Post Apocalyptic Mayhem features six vehicles with varied attributes in acceleration, handling, and mayhem. There is a school bus, jet engine buggy, pickup truck, logger, SUV, and druggie RV (a Breaking Bad reference, no doubt), and only one of each type is allowed at a time in a race. Each vehicle has three unique weapons that deploy from the front, sides, or rear of the car, though they generally fall into several categories: mines, bombs, short-range weapons, or things that affect other vehicles’ handling. A rear-view camera assists with the placement of certain weapons. Ammunition is collected from barrels scattered around the tracks (color-coded to match the XBOX controller buttons), you can only store one shot per weapon at a time, and all of your ammo is lost if you respawn. There doesn’t seem to be any over-powered vehicles (although I certainly have my favorites) since each car gets two “good” weapons and one “bad” weapon. It’s easy to see deployed weapons on the ground (most glow) and the game also highlights parts of each vehicle that are armed, so if you have an eagle eye, you can see where to avoid other competitors.
The AI is slow on anything but hard (by design, I am sure), but good at combat on any level: they will take you and others down with decent precision (as good as an average human player, I would say) and provide good competition in the fight for the most kills. Since most players will complete the same number of laps (the layouts are lengthy and everyone only completes one full lap each 5 minute game), Post Apocalyptic Mayhem is all about the kills. This is one of the only racing games where finishing in the lead doesn't matter at all. What the score system means is that you want to be close to the other racers so that you can cause them damage, but not too close where they can damage you. It's an interesting mix of strategy as you position yourself in the best place between the other competitors, based on the weapons you and they have. Rewarding kills more than track placement is, frankly, a brilliant move that makes for a much more interesting and chaotic game. Post Apocalyptic Mayhem removes a lot of the frustration associated with these types of games: you can't lose because of a last second “red shell” right before the finish line, since kills are weighted so much more than position. Also, being so much faster than your competitors matters none, since you must kill them in order to win. I would like shorter laps (so position made a small difference, compensate for a kill or two) or partial credit for lap completion to make the focus at least a little bit on actually racing, but the balance Post Apocalyptic Mayhem strikes is captivating.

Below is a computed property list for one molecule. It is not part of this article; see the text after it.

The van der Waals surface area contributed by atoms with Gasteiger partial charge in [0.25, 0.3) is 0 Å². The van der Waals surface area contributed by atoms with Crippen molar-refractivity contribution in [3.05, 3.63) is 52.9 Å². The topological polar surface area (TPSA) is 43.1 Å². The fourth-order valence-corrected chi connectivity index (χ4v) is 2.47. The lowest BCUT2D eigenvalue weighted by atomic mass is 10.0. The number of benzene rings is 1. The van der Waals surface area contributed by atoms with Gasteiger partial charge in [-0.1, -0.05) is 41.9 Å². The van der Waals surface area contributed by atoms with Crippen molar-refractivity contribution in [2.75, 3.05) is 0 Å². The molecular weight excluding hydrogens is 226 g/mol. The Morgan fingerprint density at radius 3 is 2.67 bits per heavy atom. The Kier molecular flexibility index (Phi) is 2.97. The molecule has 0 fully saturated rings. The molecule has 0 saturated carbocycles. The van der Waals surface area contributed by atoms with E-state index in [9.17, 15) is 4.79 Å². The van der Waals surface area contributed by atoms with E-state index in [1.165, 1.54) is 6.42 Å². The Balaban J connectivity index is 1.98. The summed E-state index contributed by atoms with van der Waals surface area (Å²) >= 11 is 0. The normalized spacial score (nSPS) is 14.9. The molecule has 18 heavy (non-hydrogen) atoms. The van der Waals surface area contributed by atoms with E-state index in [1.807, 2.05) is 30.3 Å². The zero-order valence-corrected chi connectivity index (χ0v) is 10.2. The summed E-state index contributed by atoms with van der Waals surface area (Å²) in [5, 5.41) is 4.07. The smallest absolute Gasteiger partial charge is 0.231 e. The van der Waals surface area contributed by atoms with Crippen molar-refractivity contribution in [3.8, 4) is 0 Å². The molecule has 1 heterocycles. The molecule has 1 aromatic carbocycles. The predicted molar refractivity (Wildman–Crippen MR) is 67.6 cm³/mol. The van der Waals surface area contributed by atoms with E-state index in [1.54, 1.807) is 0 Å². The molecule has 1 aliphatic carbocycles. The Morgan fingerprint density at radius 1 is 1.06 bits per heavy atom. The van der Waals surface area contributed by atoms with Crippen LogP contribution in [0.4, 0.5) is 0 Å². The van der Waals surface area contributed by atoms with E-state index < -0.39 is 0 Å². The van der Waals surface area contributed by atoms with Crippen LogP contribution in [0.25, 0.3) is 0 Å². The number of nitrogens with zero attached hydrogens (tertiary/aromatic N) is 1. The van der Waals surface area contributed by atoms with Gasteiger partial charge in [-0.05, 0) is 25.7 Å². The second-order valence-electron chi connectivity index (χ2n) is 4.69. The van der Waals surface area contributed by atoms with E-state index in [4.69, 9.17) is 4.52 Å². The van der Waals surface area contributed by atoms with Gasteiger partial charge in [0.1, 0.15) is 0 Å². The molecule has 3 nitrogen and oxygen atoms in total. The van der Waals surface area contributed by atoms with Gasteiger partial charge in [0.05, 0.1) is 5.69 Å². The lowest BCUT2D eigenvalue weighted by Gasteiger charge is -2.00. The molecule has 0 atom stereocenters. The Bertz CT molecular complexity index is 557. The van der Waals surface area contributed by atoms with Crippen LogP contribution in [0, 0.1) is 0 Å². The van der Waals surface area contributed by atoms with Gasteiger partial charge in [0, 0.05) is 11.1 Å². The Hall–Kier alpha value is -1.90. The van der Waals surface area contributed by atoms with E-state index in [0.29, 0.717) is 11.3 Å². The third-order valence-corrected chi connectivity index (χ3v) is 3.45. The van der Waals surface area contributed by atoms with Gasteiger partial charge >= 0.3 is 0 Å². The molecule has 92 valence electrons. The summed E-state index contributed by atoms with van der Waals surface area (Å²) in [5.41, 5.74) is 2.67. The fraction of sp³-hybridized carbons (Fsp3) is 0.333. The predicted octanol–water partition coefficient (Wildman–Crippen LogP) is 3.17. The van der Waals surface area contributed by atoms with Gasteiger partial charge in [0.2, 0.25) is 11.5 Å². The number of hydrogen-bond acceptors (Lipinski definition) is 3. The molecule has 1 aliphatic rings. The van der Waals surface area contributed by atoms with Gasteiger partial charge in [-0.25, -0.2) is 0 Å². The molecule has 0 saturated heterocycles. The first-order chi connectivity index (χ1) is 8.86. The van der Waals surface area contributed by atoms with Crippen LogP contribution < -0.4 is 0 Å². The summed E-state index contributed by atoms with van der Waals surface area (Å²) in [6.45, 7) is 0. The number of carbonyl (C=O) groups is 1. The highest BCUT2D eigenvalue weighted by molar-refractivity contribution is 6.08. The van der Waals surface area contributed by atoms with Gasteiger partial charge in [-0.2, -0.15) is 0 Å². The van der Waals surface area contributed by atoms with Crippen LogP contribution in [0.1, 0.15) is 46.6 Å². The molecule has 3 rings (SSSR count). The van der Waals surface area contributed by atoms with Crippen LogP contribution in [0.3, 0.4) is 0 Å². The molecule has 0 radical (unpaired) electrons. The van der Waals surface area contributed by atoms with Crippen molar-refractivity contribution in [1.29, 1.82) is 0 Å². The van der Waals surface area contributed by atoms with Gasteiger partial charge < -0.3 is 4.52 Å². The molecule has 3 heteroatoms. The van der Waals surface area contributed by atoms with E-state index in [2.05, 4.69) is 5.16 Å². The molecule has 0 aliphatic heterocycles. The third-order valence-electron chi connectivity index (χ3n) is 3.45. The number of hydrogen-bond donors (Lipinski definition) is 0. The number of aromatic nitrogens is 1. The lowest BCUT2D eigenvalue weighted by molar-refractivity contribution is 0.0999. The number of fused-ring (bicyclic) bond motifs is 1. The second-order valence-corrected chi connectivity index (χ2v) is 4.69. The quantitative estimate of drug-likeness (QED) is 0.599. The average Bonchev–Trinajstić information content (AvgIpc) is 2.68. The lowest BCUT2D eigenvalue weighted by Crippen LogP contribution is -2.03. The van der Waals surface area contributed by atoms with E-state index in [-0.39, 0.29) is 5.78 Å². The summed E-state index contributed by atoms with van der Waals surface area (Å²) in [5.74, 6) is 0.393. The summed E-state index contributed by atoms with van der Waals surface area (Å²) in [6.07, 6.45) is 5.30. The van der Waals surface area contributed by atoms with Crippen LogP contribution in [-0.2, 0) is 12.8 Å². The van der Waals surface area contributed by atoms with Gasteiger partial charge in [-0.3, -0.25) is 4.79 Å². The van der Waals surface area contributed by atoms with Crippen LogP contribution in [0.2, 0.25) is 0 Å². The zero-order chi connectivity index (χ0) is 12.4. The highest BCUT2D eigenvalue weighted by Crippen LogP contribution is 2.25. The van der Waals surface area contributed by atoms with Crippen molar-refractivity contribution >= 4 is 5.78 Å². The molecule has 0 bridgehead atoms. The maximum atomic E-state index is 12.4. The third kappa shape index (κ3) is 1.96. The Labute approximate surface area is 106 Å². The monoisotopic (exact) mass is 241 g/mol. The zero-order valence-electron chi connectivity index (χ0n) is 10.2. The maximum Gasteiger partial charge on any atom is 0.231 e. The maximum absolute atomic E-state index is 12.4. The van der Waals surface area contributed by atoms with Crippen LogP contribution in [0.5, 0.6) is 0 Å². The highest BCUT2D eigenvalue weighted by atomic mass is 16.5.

Unlike most racing combat games where destroying your opponents is the best way of finishing first, in Post Apocalyptic Mayhem destroying your opponents is the only way of finishing first, as your actual position on the race track matters none. Post Apocalyptic Mayhem feels different from other combat racing games because being first on the track could mean finishing last; it's a great way for penalizing people who race out to a commanding lead and stay there (and subsequently cause boring races) without resorting to “cheating” (rubber-banding of AI or super-powerful weapons directed at the leader). This emphasis on destruction makes playing the game feel a lot less boring, since you should always try to be in the thick of battle instead of half a lap ahead of your competitors (at least if you want to win). I'd like your track position to impact the points a bit more: since everyone will complete the same number of laps in a five-minute race, scoring is solely determined by kills. The AI drivers are quite competent: while they simply drive slower on “easy” and “medium” difficulty settings, they are equally adept at combat across all levels of difficulty, making “hard” the beest choice for an interesting race. Post Apocalyptic Mayhem also features nice game balance, from the varied car weapons to the use of nitro boosts: each vehicle has two “good” weapons and all are proficient at taking out the enemy. Physics while in the air are dreadful: even massive armored school buses seem to float for eternity, especially when you catch a trackside object at an odd angle. While Post Apocalyptic Mayhem supports multiplayer for up to six players, there are only three maps to play on. Still, Post Apocalyptic Mayhem is one of the better car combat games around thanks to its balance in favor of combat over racing.